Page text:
Pronouns are everywhere. We use them every day in speech and in writing to take the place of people’s names. We use them without even thinking about it. Pronouns may not seem like that big of a deal, but for some people, pronouns are a big deal because other folks don’t always use the correct pronouns to describe them. The practice of sharing and inviting others to share what pronouns they use for themselves should be done in an effort to respect the diversity of gender identities beyond man and woman. The following guide is a starting point for using pronouns respectfully.
What is a pronoun?
- A pronoun is any word that can replace a noun or noun phrase (I, you, them).
- Pronouns refer specifically to people that are being talked about (he, she, him, her, they, them).They are pronouns that an individual identifies with and would like others use to when talking to or about that individual.
What kind of pronouns can be used?
*Don’t assume the gender of a pronoun: she/her/hers are NOT “female” pronouns, and he/him/his are NOT “male” pronouns.
|Subject Pronoun||Object Pronoun||Possessive Pronoun||Relfexive Pronoun|
|___ is an activist||I am proud of ___||That is __ book and That book is ___||That person likes ___|
|E or Ey||Em||Eir/Eirs||Eirself or emself|
Note: This chart is not the absolute guide to pronouns – always ask what someone’s pronouns are, and if it’s something you’ve never heard of, ask for clarification. Need some practice? Visit www.practicewithpronouns.com
*Additional alternate spellings for “ze” are “zie”, “sie”, “xie”, and “xe.” **When using “they” as a singular gender inclusive pronoun, you would still conjugate associated verbs as you would for the plural version, as in “they are an activist” or “they like to go shopping”, not “they is an activist” or “they likes to go shopping.” ***Never argue with or question a person’s gender identity of pronouns.
How should I ask what someone’s pronouns are?
- If you are in private with an individual, you can simply say, “Can I ask what your pronouns are?”
- Other ways of asking an individual their pronouns respectfully are: “How would you like me to refer to you?”;“How would you like to be addressed?”
- Often, offering up your own pronouns makes space for others to do the same if they are ready to. For example, “My name is Isaac and my pronouns are he and him.”
- This may feel uncomfortable at first, but you do not want to say the wrong pronouns based on assumptions, and the student will most likely appreciate your effort.
- Be sure to not just ask the gender ambiguous folks – ask everyone so as not to single anyone out.
- If you are in a group setting, examine first whether this is a safe place for students to potentially out themselves. This means examining power structures—is a student going to worry about their grades being lowered or losing a job/friends/family?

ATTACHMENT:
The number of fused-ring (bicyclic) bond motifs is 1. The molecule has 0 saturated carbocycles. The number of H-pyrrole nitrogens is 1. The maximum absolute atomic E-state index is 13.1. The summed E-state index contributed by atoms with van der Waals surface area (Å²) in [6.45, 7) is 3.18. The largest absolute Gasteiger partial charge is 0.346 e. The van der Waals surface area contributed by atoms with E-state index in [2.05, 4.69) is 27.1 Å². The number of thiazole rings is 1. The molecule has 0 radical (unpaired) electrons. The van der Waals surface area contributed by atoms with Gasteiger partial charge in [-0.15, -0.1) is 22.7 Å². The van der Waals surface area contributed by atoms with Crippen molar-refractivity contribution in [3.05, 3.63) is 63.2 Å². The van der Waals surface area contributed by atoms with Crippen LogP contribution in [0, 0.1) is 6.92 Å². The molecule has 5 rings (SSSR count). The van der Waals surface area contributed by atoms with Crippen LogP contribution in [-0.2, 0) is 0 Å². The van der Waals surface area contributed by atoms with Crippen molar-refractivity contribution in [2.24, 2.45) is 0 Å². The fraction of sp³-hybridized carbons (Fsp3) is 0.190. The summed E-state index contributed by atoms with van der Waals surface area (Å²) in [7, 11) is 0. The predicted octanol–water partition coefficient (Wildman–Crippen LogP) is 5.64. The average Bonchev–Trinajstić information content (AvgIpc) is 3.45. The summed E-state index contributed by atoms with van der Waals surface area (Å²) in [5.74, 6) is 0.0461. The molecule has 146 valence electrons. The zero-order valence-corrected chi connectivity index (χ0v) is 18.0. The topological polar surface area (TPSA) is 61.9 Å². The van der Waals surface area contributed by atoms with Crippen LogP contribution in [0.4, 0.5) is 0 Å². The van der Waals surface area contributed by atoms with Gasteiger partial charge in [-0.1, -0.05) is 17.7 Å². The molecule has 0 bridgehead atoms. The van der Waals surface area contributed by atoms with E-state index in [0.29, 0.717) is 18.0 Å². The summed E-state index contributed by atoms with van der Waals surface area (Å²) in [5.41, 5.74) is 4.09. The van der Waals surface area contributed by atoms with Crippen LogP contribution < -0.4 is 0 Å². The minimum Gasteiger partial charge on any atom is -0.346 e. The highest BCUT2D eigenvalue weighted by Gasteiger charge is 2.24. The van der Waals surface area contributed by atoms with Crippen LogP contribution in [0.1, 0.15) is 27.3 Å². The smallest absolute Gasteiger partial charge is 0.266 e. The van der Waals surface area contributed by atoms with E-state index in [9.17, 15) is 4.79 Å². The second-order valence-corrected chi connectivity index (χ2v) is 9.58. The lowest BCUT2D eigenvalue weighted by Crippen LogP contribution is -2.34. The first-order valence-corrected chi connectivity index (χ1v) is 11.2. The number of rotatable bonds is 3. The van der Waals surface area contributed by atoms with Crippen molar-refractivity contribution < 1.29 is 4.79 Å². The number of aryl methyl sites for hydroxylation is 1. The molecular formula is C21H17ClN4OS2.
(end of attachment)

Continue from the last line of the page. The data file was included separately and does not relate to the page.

- Never make group pronoun sharing a requirement. Some people’s identities will be validated by sharing their pronouns. For others who may be questioning identities, making sharing pronouns mandatory feel constricting.
- You can also ask about pronouns as part of a group exercise, which would allow you to explain to the group what pronouns are. You could say something like: “Everyone tell your name, a fun fact about you, and your pronouns if you’d like to share. For example, my pronouns are she, her, and hers.”
- If you’re creating name tags for an event, put a space on the nametag, or add into the sign-in instructions for folks to share their name and pronouns if they’d like.
- If you make a mistake: Mistakes happen! If you use the wrong pronoun, apologize and correct it, and then move on. Avoid continually talking about how bad you feel for making the mistake, because it makes the person feel like they need to console you. If you forget someone’s pronouns, follow the same protocol: apologize, correct it, and move on.
- If someone is using the wrong pronoun for a person, correct it by saying something like, “Actually, Alex uses the pronoun she.” If folks continue to use the wrong pronoun, do not ignore it. It might help to ask the individual who has been misidentified if they would like you to take the person aside and remind them of the proper pronoun.
Should I use the term “preferred” or just ask for someone’s name or pronouns?
Many people find the use of "preferred" to describe names and pronouns insulting. It is not someone’s “preferred” name, it is their name. Likewise, it is not someone’s “preferred” pronouns, but the pronouns that they use.
Why is it important to respect and continually make space for others to share pronouns?
- Inquiring about pronouns is a simple way to show you want to cultivate an environment that respects all gender identities.
- You can’t always tell someone’s pronouns by looking at a person.
- For those in positions of power, by respecting one’s pronouns consistently, you set an example for peers and other students.
- For some folks who use multiple pronouns or whose pronouns change over time, having the opportunity to share what pronouns are affirming on a consistent basis is important.
- When someone is referred to by the wrong pronoun, it can make the person feel disrespected and alienated.
Pronouns are for everyone!
We encourage all people—regardless of gender identity or expression—to share their pronouns before presentations, on slideshows, in email signatures, and on business cards. Normalizing these practices creates a culture of respect where every person is involved in sharing pronouns, not just those who are misgendered. Here are some examples:
Example of a nametag with pronouns example:
Example of an office name plate with pronouns:
Example of a business card with pronouns:
Example of an email signature with pronouns:
It can be tough to remember pronouns at first. The best solution is to practice! Correct pronoun use is an easy step toward showing respect for people of every gender!